The new Feed Details screen combines renaming the feed, exposing the feed url and site url – which is also new – and assigning folders, which was the previous move feed screen.
Editing a folder allows the reverse, i.e. assigning feeds to a specific folder or renaming the folder, and the new Edit Tag screen works the same way with articles.

Additionally there are some other UI modernisations, like the inset grouped style in much of settings and edit screens, and the macOS app now uses the “Optimised for Mac” style, that is it no longer scales down an iPad size apps, but renders everything in the correct size, which required adjusting each button, label and other element on screen to be a bit smaller, otherwise the app would look comically large on Macs. But it has the advantage of some AppKit style elements like the checkboxes in settings, and more importantly the text should be much less blurry, especially on non-retina displays.

New feed management sync code

Related to the new feed management UI, there are also many changes to the sync code to each of the now 20 supported sync services. All feed management changes are now applied to the local database after pushing them to the services, without needing the annoying sync after every change. Not a huge change by itself, but I kept putting it off, because doing the change for each service, 20 times in total was quite a bit of work.

This means that applying changes not only takes fewer steps in the UI, but also is simply faster.

Shared subscription

The second big new things, is the shared subscription. As I have already mentioned in my roadmap post, there is now a shared subscription for both iOS and macOS at a new price of €14.99/year.

Because the subscription is aimed at power users and unlocks the pro features, I took this opportunity to rename the subscription to Fiery Feeds Pro. This name change has no impact on existing subscriptions.

So what changes with the new subscription?

  • The old paid-up-front app is no longer available for purchase, but I will continue to provide updates to it until, but not including version 3.0.
  • If you’re new to Fiery Feeds, you can start a subscription for €14.99/year in either the iOS or macOS app and use it in both of them.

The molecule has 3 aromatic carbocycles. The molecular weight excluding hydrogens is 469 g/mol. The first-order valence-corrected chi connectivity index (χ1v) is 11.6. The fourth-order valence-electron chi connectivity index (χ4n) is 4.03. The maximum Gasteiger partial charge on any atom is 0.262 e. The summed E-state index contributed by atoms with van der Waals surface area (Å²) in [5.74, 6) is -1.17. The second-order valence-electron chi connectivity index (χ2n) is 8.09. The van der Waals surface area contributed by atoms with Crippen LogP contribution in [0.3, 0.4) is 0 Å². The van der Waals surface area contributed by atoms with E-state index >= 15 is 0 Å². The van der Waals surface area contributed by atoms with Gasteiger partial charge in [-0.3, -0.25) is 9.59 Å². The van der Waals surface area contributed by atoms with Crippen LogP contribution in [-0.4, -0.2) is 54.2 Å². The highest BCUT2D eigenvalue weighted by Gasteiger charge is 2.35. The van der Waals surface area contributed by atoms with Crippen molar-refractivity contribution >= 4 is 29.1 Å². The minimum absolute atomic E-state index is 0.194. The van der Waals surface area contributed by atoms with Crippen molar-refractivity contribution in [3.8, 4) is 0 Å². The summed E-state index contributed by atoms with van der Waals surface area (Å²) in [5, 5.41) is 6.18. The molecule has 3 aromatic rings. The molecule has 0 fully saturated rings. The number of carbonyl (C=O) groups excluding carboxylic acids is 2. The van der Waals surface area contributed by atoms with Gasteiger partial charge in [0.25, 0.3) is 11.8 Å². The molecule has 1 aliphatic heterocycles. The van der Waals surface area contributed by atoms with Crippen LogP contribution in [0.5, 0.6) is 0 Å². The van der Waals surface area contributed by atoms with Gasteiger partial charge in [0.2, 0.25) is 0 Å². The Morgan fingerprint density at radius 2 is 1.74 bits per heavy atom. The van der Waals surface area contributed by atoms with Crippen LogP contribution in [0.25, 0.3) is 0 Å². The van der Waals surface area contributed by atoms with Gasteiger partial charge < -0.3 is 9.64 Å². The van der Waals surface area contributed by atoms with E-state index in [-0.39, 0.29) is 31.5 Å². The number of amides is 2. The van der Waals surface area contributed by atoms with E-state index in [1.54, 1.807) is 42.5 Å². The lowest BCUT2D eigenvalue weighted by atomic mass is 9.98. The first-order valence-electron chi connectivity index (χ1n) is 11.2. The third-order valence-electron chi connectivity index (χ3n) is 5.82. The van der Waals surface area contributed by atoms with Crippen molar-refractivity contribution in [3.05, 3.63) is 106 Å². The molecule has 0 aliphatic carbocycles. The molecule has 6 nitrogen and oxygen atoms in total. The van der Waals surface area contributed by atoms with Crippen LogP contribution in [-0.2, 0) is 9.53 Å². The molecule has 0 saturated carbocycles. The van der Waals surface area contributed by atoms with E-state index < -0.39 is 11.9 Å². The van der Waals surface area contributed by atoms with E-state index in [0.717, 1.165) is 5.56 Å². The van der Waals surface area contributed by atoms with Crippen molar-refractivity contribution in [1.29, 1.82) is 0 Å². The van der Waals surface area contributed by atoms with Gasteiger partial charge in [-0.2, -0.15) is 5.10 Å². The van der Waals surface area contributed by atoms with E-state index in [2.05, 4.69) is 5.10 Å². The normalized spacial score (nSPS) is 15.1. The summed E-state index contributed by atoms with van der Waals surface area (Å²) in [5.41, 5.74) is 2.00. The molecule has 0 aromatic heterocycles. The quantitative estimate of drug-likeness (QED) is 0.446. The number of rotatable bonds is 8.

• If you have an existing subscription, you can continue to use it, in both apps, for the price you’re subscribed at.

You can download the new macOS app here, and especially if you already have a subscription on iOS, I’d recommend switching to the new app now, so you don’t have to migrate your data once version 3.0 is released.

This is the fourth of my yearly roadmap blog posts. You can find the last year’s post here.

Looking back

The roadmap for 2021 may have been a bit overambitious, and combined with some changes in my day job, I was not as productive as I had hoped. While I did manage to ship 16 updates, including one large feature update, the rest of the planned big features pretty much move to this year.

Design Overhaul

Completely revamped the default themes, and moved more and more to SF Symbols.

Widgets

Full support for the new iOS home screen widgets, with 5 different types in 4 different sizes, including extra large for iPads.

Theme Editor

Added a full editor for custom themes, change the theme directory from a website to a native list, including previews, and added the required server support for users submitting their own themes.

More Settings

In addition to a bunch of new expert settings like opening all folders by default in the feed list, the “expert mode” which enables over 60 additional options in settings, can now easily be enabled/disabled in the general settings. And the searchbar in settings can find them even if expert settings are hidden.